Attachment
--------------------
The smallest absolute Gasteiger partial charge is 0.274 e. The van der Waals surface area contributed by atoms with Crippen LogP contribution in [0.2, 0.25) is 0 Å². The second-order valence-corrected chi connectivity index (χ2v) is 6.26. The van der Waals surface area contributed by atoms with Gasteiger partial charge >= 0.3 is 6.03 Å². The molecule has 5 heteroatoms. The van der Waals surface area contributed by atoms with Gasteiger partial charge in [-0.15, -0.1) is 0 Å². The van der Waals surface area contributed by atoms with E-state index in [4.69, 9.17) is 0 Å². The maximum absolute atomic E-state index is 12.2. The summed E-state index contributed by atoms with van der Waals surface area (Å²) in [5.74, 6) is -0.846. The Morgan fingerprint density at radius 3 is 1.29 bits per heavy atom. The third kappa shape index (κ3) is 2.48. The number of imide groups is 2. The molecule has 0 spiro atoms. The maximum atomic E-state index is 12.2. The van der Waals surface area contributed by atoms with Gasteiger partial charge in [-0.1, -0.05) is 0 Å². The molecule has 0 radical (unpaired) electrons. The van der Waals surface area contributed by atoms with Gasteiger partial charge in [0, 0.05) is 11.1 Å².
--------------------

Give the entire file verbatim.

The smallest absolute Gasteiger partial charge is 0.274 e. The van der Waals surface area contributed by atoms with Crippen LogP contribution in [0.2, 0.25) is 0 Å². The second-order valence-corrected chi connectivity index (χ2v) is 6.26. The van der Waals surface area contributed by atoms with Gasteiger partial charge >= 0.3 is 6.03 Å². The molecule has 5 heteroatoms. The van der Waals surface area contributed by atoms with Gasteiger partial charge in [-0.15, -0.1) is 0 Å². The van der Waals surface area contributed by atoms with E-state index in [4.69, 9.17) is 0 Å². The maximum absolute atomic E-state index is 12.2. The summed E-state index contributed by atoms with van der Waals surface area (Å²) in [5.74, 6) is -0.846. The Morgan fingerprint density at radius 3 is 1.29 bits per heavy atom. The third kappa shape index (κ3) is 2.48. The number of imide groups is 2. The molecule has 0 spiro atoms. The maximum atomic E-state index is 12.2. The van der Waals surface area contributed by atoms with Gasteiger partial charge in [-0.1, -0.05) is 0 Å². The molecule has 0 radical (unpaired) electrons. The van der Waals surface area contributed by atoms with Gasteiger partial charge in [0, 0.05) is 11.1 Å².